We need more memorials for the unborn in Britain

A memorial to unborn children is pictured outside a Catholic church in Alexandria, Virginia (CNS)

Throughout the last couple of years there have been very positive signs of growth and new vitality within the pro-life movement in the UK. This year’s Pro Life March in Birmingham was a great success with impressive numbers attending. It looks set to be something that will just get bigger and bigger. The 40 days for life movement and prayer vigils continue to attract supporters and their prayerful presence each year quietly proclaims the values of life. One area where there has been slower growth has been the creation of memorials for the unborn. This is something that I would like to see emerge in our country over the next few years.

During the last thirty years memorials to the unborn have been developed within the USA. Such memorials have included stone tablets in churches, prayer gardens, churches and sometimes are in prominent public places. They have the threefold purpose of providing a place to mourn, to witness to the sanctity of life and as an act of reparation.

The most notable development in America has been the foundation of a national memorial to the unborn in Chattanooga, Tennesse. This centre was founded as a focus for healing and also as a place where the value of life is quietly proclaimed. A 50 foot long stone remembrance wall contains brass plaques with words of remembrance for individual children and the families. A garden also provides a place for reflection and prayer. Alongside this place of devotion is a service which provides counselling and support for those who have been damaged by abortion. For thousands of people it has become a place of blessing, reflection , repentance and forgiveness.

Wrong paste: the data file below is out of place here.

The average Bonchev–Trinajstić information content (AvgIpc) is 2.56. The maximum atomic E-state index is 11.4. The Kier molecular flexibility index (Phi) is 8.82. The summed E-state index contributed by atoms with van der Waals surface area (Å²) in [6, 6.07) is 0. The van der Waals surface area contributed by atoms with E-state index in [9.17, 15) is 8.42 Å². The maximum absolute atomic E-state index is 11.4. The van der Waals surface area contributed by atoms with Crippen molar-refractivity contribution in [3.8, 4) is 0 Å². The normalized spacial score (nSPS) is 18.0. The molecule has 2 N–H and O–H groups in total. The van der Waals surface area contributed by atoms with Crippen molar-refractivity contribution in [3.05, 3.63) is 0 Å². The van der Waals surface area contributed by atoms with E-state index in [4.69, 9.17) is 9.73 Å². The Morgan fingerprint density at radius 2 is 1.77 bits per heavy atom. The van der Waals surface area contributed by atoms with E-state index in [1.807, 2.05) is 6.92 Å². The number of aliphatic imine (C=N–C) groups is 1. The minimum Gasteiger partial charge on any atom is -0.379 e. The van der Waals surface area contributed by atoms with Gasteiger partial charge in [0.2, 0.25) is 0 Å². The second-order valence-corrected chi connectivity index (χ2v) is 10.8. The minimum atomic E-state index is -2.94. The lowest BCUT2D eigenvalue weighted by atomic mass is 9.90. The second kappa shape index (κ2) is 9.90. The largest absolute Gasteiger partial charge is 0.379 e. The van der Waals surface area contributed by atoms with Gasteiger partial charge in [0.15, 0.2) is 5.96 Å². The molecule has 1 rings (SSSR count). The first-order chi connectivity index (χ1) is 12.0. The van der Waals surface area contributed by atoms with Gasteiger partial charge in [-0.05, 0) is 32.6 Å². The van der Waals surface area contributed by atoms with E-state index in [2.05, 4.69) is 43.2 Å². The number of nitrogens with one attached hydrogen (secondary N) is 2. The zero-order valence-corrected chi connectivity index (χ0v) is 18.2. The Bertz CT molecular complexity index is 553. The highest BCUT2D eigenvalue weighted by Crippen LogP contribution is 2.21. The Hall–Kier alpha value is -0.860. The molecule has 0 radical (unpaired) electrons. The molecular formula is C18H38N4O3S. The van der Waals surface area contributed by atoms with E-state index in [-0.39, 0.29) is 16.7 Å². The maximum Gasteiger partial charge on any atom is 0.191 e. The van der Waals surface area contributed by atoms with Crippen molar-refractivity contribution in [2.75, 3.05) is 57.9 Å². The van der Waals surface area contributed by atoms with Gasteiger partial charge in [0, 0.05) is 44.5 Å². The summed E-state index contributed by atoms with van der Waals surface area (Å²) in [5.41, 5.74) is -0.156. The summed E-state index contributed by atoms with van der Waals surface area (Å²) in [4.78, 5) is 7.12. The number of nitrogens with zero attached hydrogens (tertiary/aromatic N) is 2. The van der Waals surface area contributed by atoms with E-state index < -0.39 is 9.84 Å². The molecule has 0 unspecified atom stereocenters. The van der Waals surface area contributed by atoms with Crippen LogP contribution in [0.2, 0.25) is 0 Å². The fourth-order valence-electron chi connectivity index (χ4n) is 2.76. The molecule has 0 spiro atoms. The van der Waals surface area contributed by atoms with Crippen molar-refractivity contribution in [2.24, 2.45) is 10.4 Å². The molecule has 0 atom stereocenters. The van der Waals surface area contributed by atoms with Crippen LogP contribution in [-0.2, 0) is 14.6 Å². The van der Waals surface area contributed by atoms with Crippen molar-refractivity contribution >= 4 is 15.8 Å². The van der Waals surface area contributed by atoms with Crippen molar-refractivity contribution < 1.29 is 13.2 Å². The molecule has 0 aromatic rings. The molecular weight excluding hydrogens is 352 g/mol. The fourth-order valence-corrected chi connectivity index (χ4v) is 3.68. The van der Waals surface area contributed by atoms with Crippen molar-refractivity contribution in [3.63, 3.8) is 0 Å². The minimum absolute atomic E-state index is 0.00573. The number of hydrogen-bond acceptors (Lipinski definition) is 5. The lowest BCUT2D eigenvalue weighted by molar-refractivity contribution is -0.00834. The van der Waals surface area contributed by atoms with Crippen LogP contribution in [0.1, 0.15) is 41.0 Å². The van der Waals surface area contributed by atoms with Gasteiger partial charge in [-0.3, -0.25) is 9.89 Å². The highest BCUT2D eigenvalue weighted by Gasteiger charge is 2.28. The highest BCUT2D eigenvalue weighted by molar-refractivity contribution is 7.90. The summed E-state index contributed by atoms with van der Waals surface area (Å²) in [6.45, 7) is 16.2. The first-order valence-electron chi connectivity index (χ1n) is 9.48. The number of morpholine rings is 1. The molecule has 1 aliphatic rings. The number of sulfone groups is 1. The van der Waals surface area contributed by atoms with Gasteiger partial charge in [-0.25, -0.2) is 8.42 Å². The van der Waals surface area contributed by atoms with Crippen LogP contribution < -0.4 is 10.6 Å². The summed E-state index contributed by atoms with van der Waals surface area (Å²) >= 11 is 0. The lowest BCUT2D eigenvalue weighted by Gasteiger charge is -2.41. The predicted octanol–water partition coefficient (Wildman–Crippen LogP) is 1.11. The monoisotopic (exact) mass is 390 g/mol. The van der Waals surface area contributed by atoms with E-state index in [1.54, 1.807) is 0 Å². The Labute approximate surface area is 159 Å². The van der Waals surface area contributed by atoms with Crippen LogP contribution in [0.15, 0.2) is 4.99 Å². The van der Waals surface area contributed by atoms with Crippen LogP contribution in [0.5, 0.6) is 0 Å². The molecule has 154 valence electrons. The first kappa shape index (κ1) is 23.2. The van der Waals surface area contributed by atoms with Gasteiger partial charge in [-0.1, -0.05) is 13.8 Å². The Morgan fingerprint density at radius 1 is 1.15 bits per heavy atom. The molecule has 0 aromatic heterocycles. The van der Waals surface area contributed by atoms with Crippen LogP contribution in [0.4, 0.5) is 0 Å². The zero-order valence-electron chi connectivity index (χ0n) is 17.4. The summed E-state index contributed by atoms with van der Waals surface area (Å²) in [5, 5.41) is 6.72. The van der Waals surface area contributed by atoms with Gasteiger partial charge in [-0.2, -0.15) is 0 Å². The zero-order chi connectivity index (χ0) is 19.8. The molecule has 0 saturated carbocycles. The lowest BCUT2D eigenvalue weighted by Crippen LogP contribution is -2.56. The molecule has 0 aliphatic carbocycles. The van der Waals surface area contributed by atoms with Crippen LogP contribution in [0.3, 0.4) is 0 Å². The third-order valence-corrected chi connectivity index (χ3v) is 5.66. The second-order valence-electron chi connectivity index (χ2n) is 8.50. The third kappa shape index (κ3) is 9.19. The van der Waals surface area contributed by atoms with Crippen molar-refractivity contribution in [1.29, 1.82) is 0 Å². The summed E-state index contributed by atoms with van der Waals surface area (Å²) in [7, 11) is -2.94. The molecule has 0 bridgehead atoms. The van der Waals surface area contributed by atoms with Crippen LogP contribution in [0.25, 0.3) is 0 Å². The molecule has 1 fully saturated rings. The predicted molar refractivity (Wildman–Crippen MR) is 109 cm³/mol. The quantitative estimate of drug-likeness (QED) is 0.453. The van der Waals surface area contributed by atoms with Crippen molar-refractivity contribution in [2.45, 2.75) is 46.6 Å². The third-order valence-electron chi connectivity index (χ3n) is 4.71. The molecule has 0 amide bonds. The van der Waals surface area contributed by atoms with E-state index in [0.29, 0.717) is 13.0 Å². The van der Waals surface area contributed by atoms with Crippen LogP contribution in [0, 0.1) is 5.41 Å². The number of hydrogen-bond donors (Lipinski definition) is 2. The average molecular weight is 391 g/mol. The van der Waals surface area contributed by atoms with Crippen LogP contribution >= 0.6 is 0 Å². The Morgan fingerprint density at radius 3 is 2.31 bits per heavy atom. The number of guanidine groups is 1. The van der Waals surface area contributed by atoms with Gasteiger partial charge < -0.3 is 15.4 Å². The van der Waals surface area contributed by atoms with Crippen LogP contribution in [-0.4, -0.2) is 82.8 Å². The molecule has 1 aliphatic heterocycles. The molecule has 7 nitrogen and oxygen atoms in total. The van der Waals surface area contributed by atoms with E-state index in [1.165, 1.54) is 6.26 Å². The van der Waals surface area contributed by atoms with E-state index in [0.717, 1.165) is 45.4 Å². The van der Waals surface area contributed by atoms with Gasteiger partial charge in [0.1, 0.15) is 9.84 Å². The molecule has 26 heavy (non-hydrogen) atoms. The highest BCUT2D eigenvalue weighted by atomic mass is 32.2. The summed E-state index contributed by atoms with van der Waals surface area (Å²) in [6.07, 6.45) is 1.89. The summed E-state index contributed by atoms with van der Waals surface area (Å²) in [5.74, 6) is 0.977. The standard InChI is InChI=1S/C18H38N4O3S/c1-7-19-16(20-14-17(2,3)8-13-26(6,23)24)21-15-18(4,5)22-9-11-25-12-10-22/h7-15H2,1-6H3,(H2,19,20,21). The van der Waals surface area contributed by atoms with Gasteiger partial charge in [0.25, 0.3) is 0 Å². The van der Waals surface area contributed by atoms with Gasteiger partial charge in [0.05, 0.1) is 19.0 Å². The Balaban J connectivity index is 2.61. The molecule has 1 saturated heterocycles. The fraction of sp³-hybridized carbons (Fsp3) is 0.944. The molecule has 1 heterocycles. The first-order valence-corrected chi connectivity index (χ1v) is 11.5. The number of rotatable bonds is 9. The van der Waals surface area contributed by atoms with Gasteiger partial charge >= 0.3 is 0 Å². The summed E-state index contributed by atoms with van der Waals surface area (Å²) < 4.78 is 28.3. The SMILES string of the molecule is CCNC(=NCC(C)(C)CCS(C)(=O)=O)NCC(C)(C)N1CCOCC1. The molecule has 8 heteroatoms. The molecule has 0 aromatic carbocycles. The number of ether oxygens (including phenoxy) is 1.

One of the catalysts for this growth in the USA has been the Knights of St Columbus who have offered funding to parishes and groups to help establish memorials. As a result of this generosity and encouragement there are now in excess of 2000 such memorials across the USA.

There are a few notable memorials which have been erected in the UK but at present they are fairly modest and unknown. In Market Harborough, Leicestershire, the local Catholic parish have placed a beautiful slate plaque on the outside church wall. It is clearly visible from the street and provides a focus within the community.

The memorial contains a central image of our lady and Jesus flanked by angels with a cross in the background. In the centre are the words of Jesus from Matthew’s Gospel, “Let the Children come to me” and at the bottom it simply reads “in memory of the unborn”. The parish hope that this will bring comfort as well as speaking in a quiet way about the intrinsic value of life.

The scheme was funded by a local funeral director in thanksgiving for the golden jubilee of the parish priest’s ordination. It is a wonderful example of how an ordinary parish do something simple and effective.

Memorials do not have to be ostentatious although it would be wonderful if a national centre could be developed like the one in Tennessee. Parishes could provide a simple focus in their grounds which gently give witness to pro-life values and be focusses for healing. I would dearly love to see memorials placed in prominent locations such as Walsingham and outside of Churches where they can be seen by those passing by. They have certainly become important to the Pro Life movement in the USA and it would be wonderful if their development could grow in this country alongside all the other efforts which are bearing fruit.